The primitive Jivaro people of the Ecuadorian Amazon are one of many headhunting cultures found throughout history, but what set them apart was their singular practice of carefully collecting each head they removed, then boiling them in a scalding pot for up to three weeks.
This process created tiny shrunken heads, an oddity made famous by explorers at the turn of the last century. But even more strange is the Jivaro’s reason for going through such trouble. They claimed their ancestors had faced a great demonic menace many hundreds of years before, and each generation was obligated to continue the practice, or risk total tribal extinction.
We’ve already discussed the possibility that another ancient civilization of Latin America was wiped out by the undead (see: Mayan’s Destroyed by Zombies?), now ZRS Researcher, Scott LaBorde, suggests a similar set of circumstances for the Jivaro, but with a very different outcome.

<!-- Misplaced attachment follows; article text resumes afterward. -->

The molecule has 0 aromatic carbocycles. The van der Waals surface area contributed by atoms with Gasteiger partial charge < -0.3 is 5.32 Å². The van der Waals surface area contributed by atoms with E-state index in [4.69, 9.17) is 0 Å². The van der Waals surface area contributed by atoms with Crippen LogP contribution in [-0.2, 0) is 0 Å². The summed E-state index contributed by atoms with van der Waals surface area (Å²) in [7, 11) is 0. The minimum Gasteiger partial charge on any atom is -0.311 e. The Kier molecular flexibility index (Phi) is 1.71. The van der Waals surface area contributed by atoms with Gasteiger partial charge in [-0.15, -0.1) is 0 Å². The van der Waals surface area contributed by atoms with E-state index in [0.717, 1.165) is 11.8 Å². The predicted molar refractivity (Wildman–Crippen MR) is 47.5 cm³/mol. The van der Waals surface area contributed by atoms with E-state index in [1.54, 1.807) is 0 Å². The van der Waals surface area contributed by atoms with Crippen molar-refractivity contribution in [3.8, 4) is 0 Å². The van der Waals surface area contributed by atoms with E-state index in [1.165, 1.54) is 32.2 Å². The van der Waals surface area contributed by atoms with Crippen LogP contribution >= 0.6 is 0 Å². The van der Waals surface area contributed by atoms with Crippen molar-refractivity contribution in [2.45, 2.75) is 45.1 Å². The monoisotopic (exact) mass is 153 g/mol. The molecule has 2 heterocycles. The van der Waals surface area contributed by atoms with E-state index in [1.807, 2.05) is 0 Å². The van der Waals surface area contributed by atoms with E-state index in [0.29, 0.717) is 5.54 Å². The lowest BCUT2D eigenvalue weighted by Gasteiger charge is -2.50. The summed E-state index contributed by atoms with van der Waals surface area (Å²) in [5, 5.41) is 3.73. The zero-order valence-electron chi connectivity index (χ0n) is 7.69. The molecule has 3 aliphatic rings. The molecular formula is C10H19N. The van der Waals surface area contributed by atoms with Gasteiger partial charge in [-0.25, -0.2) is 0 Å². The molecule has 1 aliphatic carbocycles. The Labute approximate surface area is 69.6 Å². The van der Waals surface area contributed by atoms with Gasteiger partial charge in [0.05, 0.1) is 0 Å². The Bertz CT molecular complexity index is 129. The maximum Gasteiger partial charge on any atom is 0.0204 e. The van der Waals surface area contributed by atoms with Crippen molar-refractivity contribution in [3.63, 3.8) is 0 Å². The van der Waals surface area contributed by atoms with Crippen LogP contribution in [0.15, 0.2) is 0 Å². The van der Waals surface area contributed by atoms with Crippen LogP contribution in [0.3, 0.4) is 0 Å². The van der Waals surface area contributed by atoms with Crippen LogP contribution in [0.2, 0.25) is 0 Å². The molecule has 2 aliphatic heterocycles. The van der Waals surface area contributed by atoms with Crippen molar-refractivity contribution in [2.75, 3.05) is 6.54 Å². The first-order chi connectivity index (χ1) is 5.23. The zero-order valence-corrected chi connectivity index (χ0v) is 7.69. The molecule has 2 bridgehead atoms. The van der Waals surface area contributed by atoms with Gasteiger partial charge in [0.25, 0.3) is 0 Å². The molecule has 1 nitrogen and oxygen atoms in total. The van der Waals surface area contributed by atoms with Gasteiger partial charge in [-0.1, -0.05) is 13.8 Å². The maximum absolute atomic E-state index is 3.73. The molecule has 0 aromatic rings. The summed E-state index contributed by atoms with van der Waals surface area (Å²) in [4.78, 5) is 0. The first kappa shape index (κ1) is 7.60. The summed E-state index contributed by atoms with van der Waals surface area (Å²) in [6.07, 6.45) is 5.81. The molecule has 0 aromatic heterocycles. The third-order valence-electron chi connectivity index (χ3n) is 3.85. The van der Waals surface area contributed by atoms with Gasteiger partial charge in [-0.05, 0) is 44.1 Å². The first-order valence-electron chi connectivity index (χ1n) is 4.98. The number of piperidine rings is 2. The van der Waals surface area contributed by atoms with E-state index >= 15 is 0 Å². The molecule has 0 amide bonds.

“In a time of conquest, the Jivaro may well have come across a tribe already consumed by some undead plague. Death by decapitation would not work in that case, as detached zombie heads would continue to look around, and gnash their teeth. Much to the horror of the Jivaro, no doubt.”
LaBorde goes on to argue that the extreme ritual of sewing the eyes and mouth shut before boiling the disembodied head would be a logical step to take when faced with such a bizarre and ungodly enemy as a primitive zombie horde. Furthermore, cooking the brain until it becomes a worthless pile of mush is no doubt an effective way to ensure any remaining life force is removed.
Because the Jivaro were known for their ferocity in battle, LaBorde concludes that they must have been able to overcome the zombie threat they faced so long ago. But the fight left a permanent mark on the tribe, as evidenced by the tradition of head shrinking, and the dire warning passed on from one generation to the next.